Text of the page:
The impetus for this weekend’s violent and deadly rallies of white supremacists and neo-Nazis in Charlottesville, Virginia, was a piece of public art. Specifically, an equestrian statue of Confederate general Robert E. Lee that is slated for removal. In February, Charlottesville’s city council voted to take down the statue, though in early May a judge issued a six-month injunction to stop its removal after a coalition of historians and Confederate supporters filed an appeal. For now, the 14-foot-tall bronze sculpture still sits atop its granite pedestal in Emancipation Park — whose renaming from Lee Park in June was not without incident, either — its fate as yet undecided.
The campaign to relocate Charlottesville’s Lee statue is part of a nationwide movement to critically examine and recontextualize public artworks that pay tribute to or otherwise elevate white supremacy, chief among them monuments to the Confederacy. New Orleans has removed four of its most prominent, with plans to display them in a setting that offers more historical context for the events and men they commemorate. In June, after much legal wrangling, St. Louis’s Confederate Monument was dismantled. Just yesterday, the mayor of Louisville, Kentucky, announced plans to review the city’s public art holdings to identify any works that might “be interpreted to be honoring bigotry, racism and/or slavery.”
Like many of the Confederate monuments dotting the South, Charlottesville’s statue of Lee was made in the North. It was designed by New York sculptor Henry Shrady — who is most famous, ironically, for co-designing the monument to Lee’s opponent in the Civil War, Ulysses S. Grant, at the US Capitol in Washington, DC — and, after his death in 1922, completed by the Italian-American artist Leo Lentelli.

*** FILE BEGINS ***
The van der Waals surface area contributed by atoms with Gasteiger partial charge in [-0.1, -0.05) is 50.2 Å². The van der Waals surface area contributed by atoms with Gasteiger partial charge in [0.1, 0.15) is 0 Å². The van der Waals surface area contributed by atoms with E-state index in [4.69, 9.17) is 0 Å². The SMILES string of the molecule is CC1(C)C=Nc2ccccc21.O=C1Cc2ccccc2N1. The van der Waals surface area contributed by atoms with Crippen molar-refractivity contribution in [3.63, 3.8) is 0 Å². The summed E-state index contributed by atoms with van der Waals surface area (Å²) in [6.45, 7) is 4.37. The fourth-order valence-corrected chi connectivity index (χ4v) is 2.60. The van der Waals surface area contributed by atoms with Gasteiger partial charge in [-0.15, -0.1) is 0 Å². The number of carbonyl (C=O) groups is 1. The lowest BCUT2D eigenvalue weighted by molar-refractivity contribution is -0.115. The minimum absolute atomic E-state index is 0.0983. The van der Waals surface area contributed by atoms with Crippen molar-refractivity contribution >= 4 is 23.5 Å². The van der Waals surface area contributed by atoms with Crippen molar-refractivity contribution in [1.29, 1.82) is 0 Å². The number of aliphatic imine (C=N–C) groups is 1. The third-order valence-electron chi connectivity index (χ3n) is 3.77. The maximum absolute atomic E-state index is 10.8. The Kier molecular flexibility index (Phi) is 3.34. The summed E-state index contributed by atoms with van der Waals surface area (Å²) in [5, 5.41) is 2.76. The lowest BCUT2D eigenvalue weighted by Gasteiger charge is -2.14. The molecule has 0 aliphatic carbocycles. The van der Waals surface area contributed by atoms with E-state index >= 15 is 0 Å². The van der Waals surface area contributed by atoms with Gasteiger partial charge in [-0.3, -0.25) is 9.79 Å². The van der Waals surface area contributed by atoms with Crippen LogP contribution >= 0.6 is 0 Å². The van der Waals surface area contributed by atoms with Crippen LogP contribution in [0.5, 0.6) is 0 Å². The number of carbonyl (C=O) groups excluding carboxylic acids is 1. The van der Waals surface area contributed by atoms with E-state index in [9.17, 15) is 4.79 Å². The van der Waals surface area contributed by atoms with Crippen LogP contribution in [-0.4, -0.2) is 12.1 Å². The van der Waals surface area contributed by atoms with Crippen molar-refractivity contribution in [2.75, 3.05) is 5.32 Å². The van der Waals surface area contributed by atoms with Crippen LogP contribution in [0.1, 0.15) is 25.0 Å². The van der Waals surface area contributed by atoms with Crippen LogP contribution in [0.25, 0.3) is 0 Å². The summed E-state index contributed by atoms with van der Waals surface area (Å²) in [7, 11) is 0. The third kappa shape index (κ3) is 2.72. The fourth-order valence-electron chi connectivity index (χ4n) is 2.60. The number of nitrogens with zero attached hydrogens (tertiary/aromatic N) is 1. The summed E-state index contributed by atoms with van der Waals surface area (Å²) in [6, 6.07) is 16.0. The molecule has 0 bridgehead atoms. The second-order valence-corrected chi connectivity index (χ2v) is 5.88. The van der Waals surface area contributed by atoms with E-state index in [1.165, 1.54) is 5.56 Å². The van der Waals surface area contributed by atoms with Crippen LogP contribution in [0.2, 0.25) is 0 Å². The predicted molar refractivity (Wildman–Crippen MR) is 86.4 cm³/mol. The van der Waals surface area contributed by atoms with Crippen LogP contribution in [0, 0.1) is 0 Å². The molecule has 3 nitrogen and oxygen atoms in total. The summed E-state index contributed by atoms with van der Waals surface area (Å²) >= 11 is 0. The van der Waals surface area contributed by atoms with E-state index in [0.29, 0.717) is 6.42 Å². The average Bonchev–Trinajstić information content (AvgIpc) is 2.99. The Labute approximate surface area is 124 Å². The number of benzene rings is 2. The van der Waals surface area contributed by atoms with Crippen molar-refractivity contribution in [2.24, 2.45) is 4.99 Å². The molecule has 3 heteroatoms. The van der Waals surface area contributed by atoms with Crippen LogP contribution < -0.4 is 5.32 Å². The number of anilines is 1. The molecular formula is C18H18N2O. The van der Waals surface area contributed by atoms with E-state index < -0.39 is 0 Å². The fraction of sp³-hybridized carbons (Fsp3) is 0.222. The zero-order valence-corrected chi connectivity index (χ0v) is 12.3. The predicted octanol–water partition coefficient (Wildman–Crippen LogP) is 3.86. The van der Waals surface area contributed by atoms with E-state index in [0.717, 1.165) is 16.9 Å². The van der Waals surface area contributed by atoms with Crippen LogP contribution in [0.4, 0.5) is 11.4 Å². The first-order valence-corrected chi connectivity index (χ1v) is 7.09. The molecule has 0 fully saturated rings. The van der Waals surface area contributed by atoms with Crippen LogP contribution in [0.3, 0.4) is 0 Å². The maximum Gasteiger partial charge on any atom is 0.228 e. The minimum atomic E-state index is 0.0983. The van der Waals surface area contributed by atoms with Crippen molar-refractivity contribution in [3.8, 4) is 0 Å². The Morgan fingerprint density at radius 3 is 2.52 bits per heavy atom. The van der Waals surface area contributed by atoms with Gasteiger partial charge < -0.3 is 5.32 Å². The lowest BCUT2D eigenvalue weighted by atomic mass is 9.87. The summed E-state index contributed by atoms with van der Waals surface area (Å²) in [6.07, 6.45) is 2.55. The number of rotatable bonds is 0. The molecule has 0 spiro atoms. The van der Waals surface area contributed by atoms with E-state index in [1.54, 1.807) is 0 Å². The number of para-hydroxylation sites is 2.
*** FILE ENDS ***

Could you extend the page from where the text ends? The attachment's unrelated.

According to nomination documents filed with the National Register of Historic Places in 1996 (the Lee monument was listed in 1997), the first artist approached to create the monument was Daniel Chester French, but because he was unavailable he recommended Shrady for the job. When Shrady died five years after taking on the commission (and just two weeks before his Grant Monument was inaugurated), Lentelli took on the project. However, by the time he gained access to the late sculptor’s studio, his clay model for the statue was badly damaged and cracked. It would be another two years before the monument was unveiled.
The Lee Monument was commissioned by Paul Goodloe McIntire, a businessman and philanthropist born in Charlottesville who financed several other prominent statues in the city, as well as supporting the University of Virginia — whose McIntire Department of Art is named after him, and to whose Fralin Museum of Art he donated hundreds of works. He also created Lee Park itself, buying the parcel of land it occupies in 1917 and clearing it to create a landscaped space for the planned monument. The statue of Lee atop his horse, Traveller, was cast by Brooklyn-based company Roman Bronze Works, while its pink granite pedestal (designed by Virginia architect Walter Dabney Blair) was fabricated in Washington, DC.
The finished Lee Monument, a full 26 feet tall with its pedestal, was inaugurated on May 21, 1924, “during a gala Confederate reunion,” according to its National Register of Historic Places application. For the dedication gala, the monument was draped in a large Confederate flag that was pulled away by the three-year-old great-granddaughter of General Lee, Mary Walker Lee, to great cheers, after which the president of the University of Virginia, Edwin A. Alderman, made an acceptance speech on behalf of the city.
“Thus the Robert Edward Lee Sculpture remains undisturbed in its original location,” Betsey Gohdes-Baten wrote in the closing lines of the Lee Monument’s National Register of Historic Places application. “Sentiment in Charlottesville will undoubtedly keep it there, for the monument is a unique memorial to the most eminent Confederate hero of all.” Today, sentiment toward the monument — excepting the views of the white nationalists, neo-Nazis, and Ku Klux Klan members who’ve recently descended on Charlottesville — clearly does not favor keeping it in its original location.
The post The Story Behind Charlottesville’s Robert E. Lee Monument appeared first on Hyperallergic.
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